For the NOVICE Wizard"
It was an instructional text describing the "Limbs of Lead" curse. The instant any warrior (no matter how agile) moved to attack a wizard versed in this spell, they would find their body would feel as if it were made of lead.
"About the Game" posted:
Limbs of Lead
- First available at level 5, this spell slows the target down and makes them hit for less damage. It needs two points to get it to a useful duration. Get two or three points and cast it on some of the boss-creatures in the game. Some enemies can cast this on you, and it can be just as lethal. Maxed out, Limbs of Lead will make is possible for you to take on enemies who are extremely powerful melee fighters with relative safety. One note of caution: you can't recast it on enemies already afflicted with it; you need to let it wear off before you can hit them with it again.
I reloaded until I found a spell book on one of the bookshelves, because this is the first opportunity I had to find a book when taking it wouldn't be stealing. I had reached level 5, which is when you can first put points into this spell. I put 1 earned skill point in and used the book to get it to rank 2 immediately (it doesn't really last long enough to be useful at level 1 anyway). That's why I said it was for a Novice and not a Non-Wizard.
You can't get the entire Wizard line for free, though. Not all of the Wizard's spells are available as books, including the most powerful ones. Like the Warrior and Survivor, you'll only get those by spending your skill points manually.
This will only be worthwhile to cast on something really nasty, but it's a lucky find regardless.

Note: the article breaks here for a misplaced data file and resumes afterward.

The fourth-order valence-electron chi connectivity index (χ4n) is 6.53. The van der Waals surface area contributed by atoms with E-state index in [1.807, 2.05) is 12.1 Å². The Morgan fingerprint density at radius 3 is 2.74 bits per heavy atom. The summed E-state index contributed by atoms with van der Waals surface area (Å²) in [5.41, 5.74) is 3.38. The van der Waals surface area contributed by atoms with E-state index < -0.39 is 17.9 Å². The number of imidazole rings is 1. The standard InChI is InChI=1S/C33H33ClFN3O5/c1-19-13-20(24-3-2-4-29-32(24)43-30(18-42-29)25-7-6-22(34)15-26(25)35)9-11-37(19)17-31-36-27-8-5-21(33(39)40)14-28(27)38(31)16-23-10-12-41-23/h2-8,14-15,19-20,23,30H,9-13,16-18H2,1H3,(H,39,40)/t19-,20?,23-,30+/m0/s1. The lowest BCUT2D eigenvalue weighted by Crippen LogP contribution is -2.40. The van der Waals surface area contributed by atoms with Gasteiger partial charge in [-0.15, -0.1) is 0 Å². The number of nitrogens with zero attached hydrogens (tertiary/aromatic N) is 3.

I picked up the piece of paper lying on the floor near the pentagram. It seemed to be describing a summoning ritual involving the pentagram. There was a spell, although the tiny writing was hard to read. It felt familiar. It felt sooo familiar. I looked at the pentagram.
Casting this spell is a probably bad idea, but it feels familiar. I know if the casting works, I'll remember what it does. It's probably a bad idea, but I just can't say no to another spell. I need all the help I can get. So here goes.
I lit the candles.
Bones from the nearby pile flew into the circle, came together and formed into a skeleton.
The skeleton looked uncertainly at me for a second, and then attacked without warning.
Oh, right. NOW I remember... that last syllable is pronounced the OTHER way. Come to think of it, I think I remember having trouble with it when I first learned it at university. That certainly cost me a bruise or two.
This skeleton was a lot tougher and meaner than the others ones I'd encountered so far. After it went down I rubbed feeling into my fresh bruises.
Maybe they all used to be this tough. Maybe they've gotten weaker because the necromancer abandoned this place. But... I'm remembering something...
26 Febirium 1214
Master Shaluthion called the class to attention. "All right. I know everyone is getting bored with the... rats, but summoning is extremely... delicate. It's vital to have control at all times," he said. "It may not seem important with rats, but if you're dealing with a slavering demon weighing 30 stone..."
Shaluthion let that thought linger in the air for a minute before continuing. "Ahem. Well, anyway, everyone has made... satisfactory progress, so I think it's time for the next summon: the basic skeleton. As I mentioned before, we do not teach... necromancy. Necromancers use actual remains, and their summons are therefore of a... more permanent nature. Today, we will use the principles learned via the rats to create skeletons out of the dust in the air..."